The pace is slowed again with 'it’s quiet in beverly hills' and it’s a pleasant little number. Perhaps the most obviously Lockdown-made, the lyrics are observational and include some interesting social comment. Although it’s a sad sounding one it has a chorus that is loving and sweet: “I’ll love you all of my life, until you close your eyes for good.”

Closing track 'the freak show' has a solid autotune opening. Then enters a stage of some vocal “yeah” which is signature YUNGBLUD. A grand singalong chorus follows with crowd-like backing vocals and it is a fairly nice album-cap. It’s not too strong a finish to the album though.

I personally would have preferred the closer to be either really sad or instead pretty heavy so it could linger in the head. It was too clean an ending, maybe.


YUNGBLUD has a real knack for storytelling, a fine early example being in “Polygraph Eyes” from album one. He has clearly honed that skill since with his words playing the star role on this project despite a lot of great musicality. When you look up some of the lyrics some of them take on new meaning and are ideally ambiguous.

He speaks a lot about how he loves the community he has built with his fan base and it is no surprise so-called misfits find solace in his songs. He muses about being misunderstood and struggling to fit in but he has managed to cultivate this separate safe space within his community where it feels like a strength to be multi-faceted and hard to be put into a box by society.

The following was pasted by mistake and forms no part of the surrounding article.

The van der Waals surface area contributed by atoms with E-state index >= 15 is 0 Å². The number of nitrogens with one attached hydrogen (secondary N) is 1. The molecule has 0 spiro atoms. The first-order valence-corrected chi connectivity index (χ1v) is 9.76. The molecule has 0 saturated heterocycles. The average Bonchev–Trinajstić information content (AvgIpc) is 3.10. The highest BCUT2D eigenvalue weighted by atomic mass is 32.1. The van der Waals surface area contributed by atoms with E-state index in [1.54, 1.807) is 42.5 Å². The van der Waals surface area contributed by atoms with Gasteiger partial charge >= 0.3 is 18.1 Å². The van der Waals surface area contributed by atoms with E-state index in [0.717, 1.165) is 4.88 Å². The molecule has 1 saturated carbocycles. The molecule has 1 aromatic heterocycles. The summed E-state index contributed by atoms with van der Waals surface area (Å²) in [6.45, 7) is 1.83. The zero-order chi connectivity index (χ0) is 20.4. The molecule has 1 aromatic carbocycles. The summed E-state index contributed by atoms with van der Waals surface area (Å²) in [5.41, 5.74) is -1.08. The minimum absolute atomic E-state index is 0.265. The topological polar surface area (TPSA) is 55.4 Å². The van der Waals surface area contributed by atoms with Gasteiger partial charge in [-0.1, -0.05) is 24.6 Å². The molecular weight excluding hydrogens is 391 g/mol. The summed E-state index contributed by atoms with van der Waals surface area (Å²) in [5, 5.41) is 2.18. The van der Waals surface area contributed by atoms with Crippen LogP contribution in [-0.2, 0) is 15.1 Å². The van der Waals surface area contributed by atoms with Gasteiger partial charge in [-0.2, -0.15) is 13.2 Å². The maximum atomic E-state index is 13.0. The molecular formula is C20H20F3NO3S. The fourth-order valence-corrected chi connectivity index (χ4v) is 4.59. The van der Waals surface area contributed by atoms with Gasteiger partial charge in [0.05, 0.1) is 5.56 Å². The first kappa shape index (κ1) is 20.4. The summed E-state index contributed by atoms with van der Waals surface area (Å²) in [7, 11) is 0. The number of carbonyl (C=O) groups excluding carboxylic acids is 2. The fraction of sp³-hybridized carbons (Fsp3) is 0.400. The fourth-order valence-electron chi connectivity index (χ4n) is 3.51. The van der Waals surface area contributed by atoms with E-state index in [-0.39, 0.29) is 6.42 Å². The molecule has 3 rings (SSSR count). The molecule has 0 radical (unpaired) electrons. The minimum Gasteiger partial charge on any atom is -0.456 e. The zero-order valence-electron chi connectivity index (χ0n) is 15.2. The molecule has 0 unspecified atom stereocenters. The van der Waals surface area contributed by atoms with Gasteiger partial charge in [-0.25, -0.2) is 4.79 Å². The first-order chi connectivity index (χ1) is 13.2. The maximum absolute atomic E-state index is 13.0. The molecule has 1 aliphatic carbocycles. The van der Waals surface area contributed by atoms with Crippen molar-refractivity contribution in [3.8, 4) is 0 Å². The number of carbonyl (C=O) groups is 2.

Much like his first offering, weird! is a grower. I thought the album was solid on first listen, but in follow-up plays I was in a more suitable mood to interact with the emotions he lays out and the anger and passion he uses as weaponry to provoke reactions from the listener.

The album is a mainly expected one sonically but is playful enough in parts and does point towards an evolution into more deliberate, accomplished songwriting. One downside to him is that he can still sometimes stray into singing with a faux American accent when he is actually at his best when he is authentically Yorkshire vocally. I just solely want that Northern twang he naturally has to give us more of that Britpop essence.

Overall though, weird! has the creativity that we have come to expect from a mostly/entirely Lockdown-produced 2020 project. It stands out as it finds a particularly impressive balance of treading new ground whilst still being a recognisable comfort blanket for us in a tough year.

Rating: 7.5/10